Controlled prospective neuropsychological assessment of active experienced amateur boxers

Clin J Sport Med. 1996 Apr;6(2):90-6. doi: 10.1097/00042752-199604000-00005.

Abstract

Objective: To use a practical battery of eight neuropsychological tests for the detection of an association between amateur boxing and chronic traumatic encephalopathy.

Design: A controlled prospective neuropsychological study over a 15-18-month period.

Setting: Dublin, Ireland. March 1992 to September 1993.

Participants: Twenty experienced actively competing amateur boxers and 20 controls matched for age and socioeconomic status.

Interventions: Participation in competitive amateur boxing and training.

Main outcome measures: Absolute scores, and changes in scores, in the neuropsychological tests.

Results: At the end of the study period, the boxers performed significantly better then the controls in both the Trail-Making Tests A and B (TMT-A, TMT-B), whereas the control group's scores for the Finger Tapping Tests (FTT) were significantly higher than those of the boxers. The boxer's scores for the dominant-hand FTT showed a significant deterioration, but there was no association between this change and boxing exposure.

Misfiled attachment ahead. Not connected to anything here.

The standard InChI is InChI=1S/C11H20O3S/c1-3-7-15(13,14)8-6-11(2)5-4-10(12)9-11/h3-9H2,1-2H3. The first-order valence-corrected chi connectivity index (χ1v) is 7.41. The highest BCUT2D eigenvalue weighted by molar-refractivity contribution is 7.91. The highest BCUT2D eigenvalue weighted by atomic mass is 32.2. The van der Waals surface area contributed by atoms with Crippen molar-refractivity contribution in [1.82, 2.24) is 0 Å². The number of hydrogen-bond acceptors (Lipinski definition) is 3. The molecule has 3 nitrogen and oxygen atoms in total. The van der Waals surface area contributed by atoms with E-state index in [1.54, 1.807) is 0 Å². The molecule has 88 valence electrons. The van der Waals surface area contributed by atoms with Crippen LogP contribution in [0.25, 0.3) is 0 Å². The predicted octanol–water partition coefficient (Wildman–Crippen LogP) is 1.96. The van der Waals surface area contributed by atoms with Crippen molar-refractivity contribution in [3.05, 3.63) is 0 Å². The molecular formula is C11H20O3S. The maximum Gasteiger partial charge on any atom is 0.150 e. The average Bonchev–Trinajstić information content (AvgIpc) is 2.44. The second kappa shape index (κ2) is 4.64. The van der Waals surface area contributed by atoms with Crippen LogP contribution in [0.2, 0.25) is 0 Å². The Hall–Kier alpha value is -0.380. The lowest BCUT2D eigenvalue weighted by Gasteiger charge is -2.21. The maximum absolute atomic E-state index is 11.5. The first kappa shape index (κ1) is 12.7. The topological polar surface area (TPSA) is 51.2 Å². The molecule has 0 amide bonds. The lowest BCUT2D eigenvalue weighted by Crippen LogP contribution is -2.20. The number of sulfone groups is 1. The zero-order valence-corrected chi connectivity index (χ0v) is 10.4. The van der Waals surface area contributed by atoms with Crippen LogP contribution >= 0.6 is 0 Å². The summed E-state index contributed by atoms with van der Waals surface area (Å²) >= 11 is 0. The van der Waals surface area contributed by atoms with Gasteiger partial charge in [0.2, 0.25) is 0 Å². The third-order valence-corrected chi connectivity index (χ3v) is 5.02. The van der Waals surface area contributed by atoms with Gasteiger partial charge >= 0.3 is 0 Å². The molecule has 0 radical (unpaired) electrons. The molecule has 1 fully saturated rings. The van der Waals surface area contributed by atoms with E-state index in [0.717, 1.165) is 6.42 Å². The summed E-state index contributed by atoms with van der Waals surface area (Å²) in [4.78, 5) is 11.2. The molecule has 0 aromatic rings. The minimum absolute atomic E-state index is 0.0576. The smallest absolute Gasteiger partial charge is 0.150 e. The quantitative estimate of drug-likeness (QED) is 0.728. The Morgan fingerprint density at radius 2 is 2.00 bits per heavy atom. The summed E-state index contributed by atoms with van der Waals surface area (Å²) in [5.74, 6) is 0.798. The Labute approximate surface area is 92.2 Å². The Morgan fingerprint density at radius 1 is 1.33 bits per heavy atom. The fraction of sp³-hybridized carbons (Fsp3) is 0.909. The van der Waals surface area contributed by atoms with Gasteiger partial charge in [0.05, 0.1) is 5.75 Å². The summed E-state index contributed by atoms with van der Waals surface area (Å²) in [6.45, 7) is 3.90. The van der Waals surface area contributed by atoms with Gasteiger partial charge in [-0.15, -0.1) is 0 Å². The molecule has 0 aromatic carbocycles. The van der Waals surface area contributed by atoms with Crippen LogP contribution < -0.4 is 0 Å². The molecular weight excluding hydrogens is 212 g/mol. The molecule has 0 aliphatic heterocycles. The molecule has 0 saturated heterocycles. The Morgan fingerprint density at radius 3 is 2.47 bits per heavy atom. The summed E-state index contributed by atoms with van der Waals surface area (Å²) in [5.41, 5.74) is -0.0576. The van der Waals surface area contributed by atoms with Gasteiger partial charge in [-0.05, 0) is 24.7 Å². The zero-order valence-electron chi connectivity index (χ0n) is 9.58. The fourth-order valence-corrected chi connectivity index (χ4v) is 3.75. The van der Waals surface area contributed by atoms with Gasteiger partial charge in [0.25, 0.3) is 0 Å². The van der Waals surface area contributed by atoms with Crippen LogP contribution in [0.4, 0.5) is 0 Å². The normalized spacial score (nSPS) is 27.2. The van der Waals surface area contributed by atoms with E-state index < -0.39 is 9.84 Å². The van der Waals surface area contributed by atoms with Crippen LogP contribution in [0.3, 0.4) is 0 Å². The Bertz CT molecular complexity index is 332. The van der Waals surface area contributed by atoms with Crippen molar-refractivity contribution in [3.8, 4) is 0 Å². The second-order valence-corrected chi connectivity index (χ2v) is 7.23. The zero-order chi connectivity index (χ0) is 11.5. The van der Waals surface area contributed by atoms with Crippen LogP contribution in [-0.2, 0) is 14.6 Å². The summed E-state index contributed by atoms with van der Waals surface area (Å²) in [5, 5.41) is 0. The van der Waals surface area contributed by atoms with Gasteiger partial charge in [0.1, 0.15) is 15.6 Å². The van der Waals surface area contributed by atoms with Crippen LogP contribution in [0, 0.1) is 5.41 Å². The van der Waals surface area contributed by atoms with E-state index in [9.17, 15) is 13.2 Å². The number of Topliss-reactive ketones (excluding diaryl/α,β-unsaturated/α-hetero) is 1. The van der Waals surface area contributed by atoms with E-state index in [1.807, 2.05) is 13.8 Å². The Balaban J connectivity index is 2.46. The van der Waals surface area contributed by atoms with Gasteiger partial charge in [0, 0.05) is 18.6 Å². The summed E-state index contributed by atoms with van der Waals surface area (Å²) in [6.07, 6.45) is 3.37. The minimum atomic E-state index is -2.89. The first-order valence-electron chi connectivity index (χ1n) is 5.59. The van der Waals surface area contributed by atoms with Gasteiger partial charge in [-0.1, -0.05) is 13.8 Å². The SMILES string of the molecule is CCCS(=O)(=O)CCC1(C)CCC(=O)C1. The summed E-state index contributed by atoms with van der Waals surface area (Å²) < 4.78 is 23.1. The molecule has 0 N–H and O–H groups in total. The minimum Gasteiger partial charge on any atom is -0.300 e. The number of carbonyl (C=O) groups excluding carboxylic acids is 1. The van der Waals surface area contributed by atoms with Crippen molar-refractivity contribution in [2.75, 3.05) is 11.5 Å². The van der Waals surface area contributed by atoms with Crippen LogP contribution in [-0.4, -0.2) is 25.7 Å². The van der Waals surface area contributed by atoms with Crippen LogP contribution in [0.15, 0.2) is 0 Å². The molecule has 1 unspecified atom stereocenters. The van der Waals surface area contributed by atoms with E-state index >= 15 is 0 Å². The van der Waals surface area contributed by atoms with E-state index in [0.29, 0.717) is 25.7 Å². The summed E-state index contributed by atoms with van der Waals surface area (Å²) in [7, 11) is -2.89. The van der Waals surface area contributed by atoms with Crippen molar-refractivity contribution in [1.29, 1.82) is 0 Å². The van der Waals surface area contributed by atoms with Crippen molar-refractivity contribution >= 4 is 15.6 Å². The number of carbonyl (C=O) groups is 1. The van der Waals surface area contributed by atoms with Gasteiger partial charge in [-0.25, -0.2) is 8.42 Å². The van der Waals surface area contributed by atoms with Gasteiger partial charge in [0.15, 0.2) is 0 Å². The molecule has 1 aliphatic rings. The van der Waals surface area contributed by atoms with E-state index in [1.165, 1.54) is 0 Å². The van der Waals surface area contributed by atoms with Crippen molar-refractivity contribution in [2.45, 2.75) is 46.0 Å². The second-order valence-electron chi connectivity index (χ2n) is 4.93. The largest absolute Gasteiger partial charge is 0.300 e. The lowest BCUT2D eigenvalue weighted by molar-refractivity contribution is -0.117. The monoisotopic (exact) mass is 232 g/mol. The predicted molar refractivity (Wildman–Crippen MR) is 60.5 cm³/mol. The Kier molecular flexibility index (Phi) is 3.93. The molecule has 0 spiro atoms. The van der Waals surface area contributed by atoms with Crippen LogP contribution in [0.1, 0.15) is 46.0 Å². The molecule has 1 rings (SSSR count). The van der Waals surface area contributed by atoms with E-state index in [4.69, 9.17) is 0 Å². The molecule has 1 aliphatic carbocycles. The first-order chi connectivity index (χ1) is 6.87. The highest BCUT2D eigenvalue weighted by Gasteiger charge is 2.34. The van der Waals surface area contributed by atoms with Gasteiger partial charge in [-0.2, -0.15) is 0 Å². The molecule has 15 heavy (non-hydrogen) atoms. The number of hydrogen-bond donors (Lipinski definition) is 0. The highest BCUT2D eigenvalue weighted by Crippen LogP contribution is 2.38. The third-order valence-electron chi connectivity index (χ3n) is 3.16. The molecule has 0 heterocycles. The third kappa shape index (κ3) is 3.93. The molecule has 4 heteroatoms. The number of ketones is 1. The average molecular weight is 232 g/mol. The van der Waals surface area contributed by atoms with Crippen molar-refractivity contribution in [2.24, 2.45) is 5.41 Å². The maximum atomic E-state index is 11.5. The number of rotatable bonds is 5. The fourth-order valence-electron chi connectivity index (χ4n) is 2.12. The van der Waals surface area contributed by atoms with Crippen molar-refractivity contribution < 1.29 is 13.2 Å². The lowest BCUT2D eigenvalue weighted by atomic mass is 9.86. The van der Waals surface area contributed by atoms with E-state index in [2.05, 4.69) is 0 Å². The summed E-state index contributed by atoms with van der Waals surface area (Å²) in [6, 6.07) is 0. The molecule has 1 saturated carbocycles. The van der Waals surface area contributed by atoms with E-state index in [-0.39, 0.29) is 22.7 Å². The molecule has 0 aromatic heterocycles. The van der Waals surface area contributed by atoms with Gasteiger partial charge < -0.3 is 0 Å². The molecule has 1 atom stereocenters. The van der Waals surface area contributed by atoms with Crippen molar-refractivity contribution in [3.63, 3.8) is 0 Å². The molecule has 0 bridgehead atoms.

Conclusions: There was no evidence of neuropsychological impairment in the boxers as compared with socioeconomically, educationally and age-matched controls, and there was no association between boxing exposure and performances in any of the neuropsychological tests used. There is accumulating evidence that amateur boxing is not associated with chronic traumatic encephalopathy but longer term prospective studies are needed.

Publication types

  • Research Support, Non-U.S. Gov't

MeSH terms

  • Adult
  • Boxing / injuries*
  • Chronic Disease
  • Craniocerebral Trauma / diagnosis
  • Craniocerebral Trauma / etiology*
  • Craniocerebral Trauma / physiopathology
  • Humans
  • Male
  • Neuropsychological Tests
  • Prospective Studies
  • Regression Analysis
  • Risk Factors